The World Health Organization has identified that mental health is the number one global ill-health and disability in the world.
According to the National Alliance on Mental Illness, 1 in 5 Americans are at risk of developing a mental illness in their lifetime. Yet unfortunately, many go undiagnosed, untreated, and ignored. Mental disorders are just as real as physical illnesses and it is imperative that any type of illness is dealt with early.
The real problem is, mental health disorders can be difficult to diagnose because symptoms can overlap, or vary greatly from one patient to another. This explains why misdiagnosis in mental health is so common.
This article discusses everything you should know about mental health misdiagnosis; what it is, its common causes, average lawsuit payout, and how to tackle psychological misdiagnosis cases in the US.
Let’s get to it…
What is mental health misdiagnosis?
Mental illness misdiagnosis occurs when a person receives a mental health diagnosis they don’t really have. This can happen during an initial evaluation by a psychiatrist or during follow-up treatment.
For example, a patient may be diagnosed with depression, but then a different psychiatric disorder (like anxiety) is discovered upon further evaluation by another doctor or therapist. psychiatric misdiagnosis can also happen when no psychiatric disorders are found at all, but rather other medical issues like hormone imbalances, nutritional deficiencies, and chronic infections.
Diagnosing someone with the wrong disorder can lead to ineffective treatments and even worsen the symptoms of the disorder.
A report from the National Library of Medicine found a high prevalence of medical misdiagnosis in the US. An assessment of 840 primary care patients revealed the following shocking results:
- Misdiagnosis rates for major depressive disorders were at 65.9%,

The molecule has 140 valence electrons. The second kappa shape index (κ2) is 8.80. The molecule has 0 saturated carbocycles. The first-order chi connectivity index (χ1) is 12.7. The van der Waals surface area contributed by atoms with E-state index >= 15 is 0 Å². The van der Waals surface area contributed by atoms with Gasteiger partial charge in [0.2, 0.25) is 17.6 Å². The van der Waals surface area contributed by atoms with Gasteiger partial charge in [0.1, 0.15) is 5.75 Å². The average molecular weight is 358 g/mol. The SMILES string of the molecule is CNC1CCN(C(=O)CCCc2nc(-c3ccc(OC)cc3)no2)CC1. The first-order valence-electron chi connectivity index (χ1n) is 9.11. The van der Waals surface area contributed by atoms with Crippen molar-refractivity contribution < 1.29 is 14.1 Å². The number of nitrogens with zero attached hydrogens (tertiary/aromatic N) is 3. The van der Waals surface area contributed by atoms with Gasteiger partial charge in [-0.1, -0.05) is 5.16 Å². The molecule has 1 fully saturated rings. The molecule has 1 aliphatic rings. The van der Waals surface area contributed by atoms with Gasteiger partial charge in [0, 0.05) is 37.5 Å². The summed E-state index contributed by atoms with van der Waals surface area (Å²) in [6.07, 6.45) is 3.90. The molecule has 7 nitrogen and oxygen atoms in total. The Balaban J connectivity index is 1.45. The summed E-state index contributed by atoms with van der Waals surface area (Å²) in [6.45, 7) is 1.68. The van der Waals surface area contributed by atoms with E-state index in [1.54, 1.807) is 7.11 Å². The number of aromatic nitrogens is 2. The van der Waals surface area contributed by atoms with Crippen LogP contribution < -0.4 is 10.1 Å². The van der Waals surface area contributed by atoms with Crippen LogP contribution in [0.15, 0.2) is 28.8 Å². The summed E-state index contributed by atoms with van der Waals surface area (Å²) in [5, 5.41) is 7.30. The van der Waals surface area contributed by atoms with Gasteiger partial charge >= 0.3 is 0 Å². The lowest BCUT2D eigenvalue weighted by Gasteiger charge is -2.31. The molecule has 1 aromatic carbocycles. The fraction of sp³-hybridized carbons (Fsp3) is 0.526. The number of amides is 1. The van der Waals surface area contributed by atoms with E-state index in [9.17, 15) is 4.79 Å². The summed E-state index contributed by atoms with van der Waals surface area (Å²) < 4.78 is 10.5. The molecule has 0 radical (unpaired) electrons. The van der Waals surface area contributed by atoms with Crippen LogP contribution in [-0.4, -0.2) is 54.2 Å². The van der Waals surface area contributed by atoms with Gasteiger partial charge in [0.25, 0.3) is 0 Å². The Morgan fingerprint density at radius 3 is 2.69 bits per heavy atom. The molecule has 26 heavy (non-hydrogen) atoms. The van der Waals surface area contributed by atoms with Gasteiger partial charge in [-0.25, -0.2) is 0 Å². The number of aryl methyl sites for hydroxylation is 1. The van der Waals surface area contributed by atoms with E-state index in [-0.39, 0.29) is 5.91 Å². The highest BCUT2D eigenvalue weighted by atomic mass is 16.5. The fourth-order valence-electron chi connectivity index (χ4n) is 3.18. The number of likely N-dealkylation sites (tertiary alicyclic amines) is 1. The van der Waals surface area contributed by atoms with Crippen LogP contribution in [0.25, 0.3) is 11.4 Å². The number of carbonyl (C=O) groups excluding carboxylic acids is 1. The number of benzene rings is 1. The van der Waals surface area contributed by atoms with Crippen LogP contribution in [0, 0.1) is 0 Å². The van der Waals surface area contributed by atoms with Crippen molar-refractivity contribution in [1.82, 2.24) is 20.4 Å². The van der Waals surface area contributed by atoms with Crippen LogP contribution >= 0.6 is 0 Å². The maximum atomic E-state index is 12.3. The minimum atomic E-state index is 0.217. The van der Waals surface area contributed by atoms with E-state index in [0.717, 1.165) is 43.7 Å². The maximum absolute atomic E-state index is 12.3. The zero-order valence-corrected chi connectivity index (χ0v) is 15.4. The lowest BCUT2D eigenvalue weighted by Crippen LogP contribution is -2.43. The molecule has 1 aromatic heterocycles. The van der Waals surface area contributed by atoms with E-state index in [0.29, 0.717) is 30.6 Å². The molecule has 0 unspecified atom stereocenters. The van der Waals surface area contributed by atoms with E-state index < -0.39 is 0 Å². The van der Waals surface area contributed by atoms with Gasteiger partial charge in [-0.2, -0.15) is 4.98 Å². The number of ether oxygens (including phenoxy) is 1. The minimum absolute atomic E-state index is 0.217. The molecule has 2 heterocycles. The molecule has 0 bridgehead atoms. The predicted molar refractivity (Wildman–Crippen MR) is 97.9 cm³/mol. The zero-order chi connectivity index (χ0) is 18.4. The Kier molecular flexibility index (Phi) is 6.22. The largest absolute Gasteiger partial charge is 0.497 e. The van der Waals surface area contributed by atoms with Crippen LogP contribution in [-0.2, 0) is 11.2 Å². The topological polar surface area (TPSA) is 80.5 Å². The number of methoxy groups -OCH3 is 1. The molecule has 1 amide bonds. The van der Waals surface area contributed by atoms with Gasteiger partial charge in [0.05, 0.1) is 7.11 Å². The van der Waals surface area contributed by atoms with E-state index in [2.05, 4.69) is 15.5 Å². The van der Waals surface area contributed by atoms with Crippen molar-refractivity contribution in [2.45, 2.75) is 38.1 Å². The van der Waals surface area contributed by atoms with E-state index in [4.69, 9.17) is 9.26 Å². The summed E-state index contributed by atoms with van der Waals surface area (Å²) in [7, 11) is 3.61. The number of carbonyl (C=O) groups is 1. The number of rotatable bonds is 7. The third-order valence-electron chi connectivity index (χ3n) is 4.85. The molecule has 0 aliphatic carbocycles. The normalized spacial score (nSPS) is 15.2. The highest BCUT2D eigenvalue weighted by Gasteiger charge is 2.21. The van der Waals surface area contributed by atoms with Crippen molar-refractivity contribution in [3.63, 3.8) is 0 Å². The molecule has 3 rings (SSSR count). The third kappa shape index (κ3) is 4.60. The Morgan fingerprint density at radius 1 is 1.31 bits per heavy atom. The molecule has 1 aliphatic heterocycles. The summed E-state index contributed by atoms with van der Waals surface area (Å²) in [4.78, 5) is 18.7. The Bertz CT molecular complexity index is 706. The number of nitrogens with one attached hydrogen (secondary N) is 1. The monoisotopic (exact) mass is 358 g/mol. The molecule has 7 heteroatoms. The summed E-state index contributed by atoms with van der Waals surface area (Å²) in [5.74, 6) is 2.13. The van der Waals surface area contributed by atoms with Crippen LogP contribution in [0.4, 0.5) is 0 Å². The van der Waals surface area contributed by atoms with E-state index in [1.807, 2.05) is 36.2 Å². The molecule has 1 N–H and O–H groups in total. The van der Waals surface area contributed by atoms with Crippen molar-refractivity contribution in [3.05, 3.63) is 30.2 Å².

- Misdiagnosis for Bipolar disorders was at 92.7 percent,
- Panic disorder was at 85.8%, generalized anxiety disorder was 71.0 percent, and
- Social anxiety disorder was 97.8%.
Common Causes of misdiagnosis in psychiatry
Mental illness misdiagnosis can happen for a number of reasons. One of these reasons is the lack of expert education among medical professionals about mental illnesses.
Another common cause of mental health misdiagnosis is the fact that people are not as open about their mental health as they should be – the reason why they’re not able to get help when they need it.
Many other factors contribute to misdiagnoses; one such factor is the DSM-5, which has been criticized for not being able to diagnose every type of mental disorder, and also for being too vague in some aspects.
Average Payout for mental health misdiagnosis lawsuits
The most common type of mental health misdiagnosis lawsuit is based on a misdiagnosis in psychiatry. If your doctor, psychotherapist, or other health care provider failed to diagnose you properly and you develop a physical illness as a result, then you may be eligible for compensation.
On average, individuals have received between $250,000 and $2 million dollars in these types of lawsuits.
Do you have a mental health misdiagnosis case?
When considering a lawsuit over the misdiagnosis of mental health disorders, it can be helpful to prove that it’s not just a case of medical misdiagnosis but medical malpractice.
The following cases can be considered malpractice – cases where psychiatrists (or psychologists) are negligent in:
- Performing a psychological evaluation,
- Diagnosing a patient, or
- Providing care not prescribed by a doctor—whether negligently or intentionally.
How can you prove a mental health misdiagnosis case in court?
The burden of proof for any type of negligence case is beyond a reasonable doubt.
This means that you must show through your evidence and testimony that the damages you’ve incurred are directly related to your doctor’s medical misdiagnosis. This can be difficult when working with issues like misdiagnosis of mental disorders because it is often very subjective and falls under many different psychiatric fields.
According to a 2000 study, psychiatrists were correct when diagnosing major mental health disorders only about 70% of the time. This means that 30% of patients were misdiagnosed; while they thought they had a disorder like schizophrenia or bipolar disorder, instead they just had anxiety or depression. As more data on misdiagnosis mental illness becomes available, we can expect a lot more lawsuits.
Please reach out to your attorney, once you become aware that you’ve been a victim of any form of medical malpractice.
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